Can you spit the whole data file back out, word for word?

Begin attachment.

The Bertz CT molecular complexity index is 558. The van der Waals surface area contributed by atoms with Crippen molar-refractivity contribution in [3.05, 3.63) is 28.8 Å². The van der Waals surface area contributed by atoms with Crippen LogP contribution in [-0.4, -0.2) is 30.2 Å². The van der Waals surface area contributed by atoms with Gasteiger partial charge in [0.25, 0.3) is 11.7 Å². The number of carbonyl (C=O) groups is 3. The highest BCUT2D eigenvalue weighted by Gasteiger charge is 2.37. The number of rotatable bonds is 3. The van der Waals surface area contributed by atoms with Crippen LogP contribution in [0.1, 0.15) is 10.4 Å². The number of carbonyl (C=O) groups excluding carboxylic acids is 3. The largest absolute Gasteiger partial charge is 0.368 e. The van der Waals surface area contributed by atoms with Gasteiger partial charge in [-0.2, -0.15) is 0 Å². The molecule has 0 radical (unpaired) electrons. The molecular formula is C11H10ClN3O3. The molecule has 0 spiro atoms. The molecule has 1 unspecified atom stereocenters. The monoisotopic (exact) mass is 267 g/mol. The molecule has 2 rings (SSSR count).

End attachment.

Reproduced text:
The Bertz CT molecular complexity index is 558. The van der Waals surface area contributed by atoms with Crippen molar-refractivity contribution in [3.05, 3.63) is 28.8 Å². The van der Waals surface area contributed by atoms with Crippen LogP contribution in [-0.4, -0.2) is 30.2 Å². The van der Waals surface area contributed by atoms with Gasteiger partial charge in [0.25, 0.3) is 11.7 Å². The number of carbonyl (C=O) groups is 3. The highest BCUT2D eigenvalue weighted by Gasteiger charge is 2.37. The number of rotatable bonds is 3. The van der Waals surface area contributed by atoms with Crippen LogP contribution in [0.1, 0.15) is 10.4 Å². The number of carbonyl (C=O) groups excluding carboxylic acids is 3. The largest absolute Gasteiger partial charge is 0.368 e. The van der Waals surface area contributed by atoms with Gasteiger partial charge in [-0.2, -0.15) is 0 Å². The molecule has 0 radical (unpaired) electrons. The molecular formula is C11H10ClN3O3. The molecule has 0 spiro atoms. The molecule has 1 unspecified atom stereocenters. The monoisotopic (exact) mass is 267 g/mol. The molecule has 2 rings (SSSR count).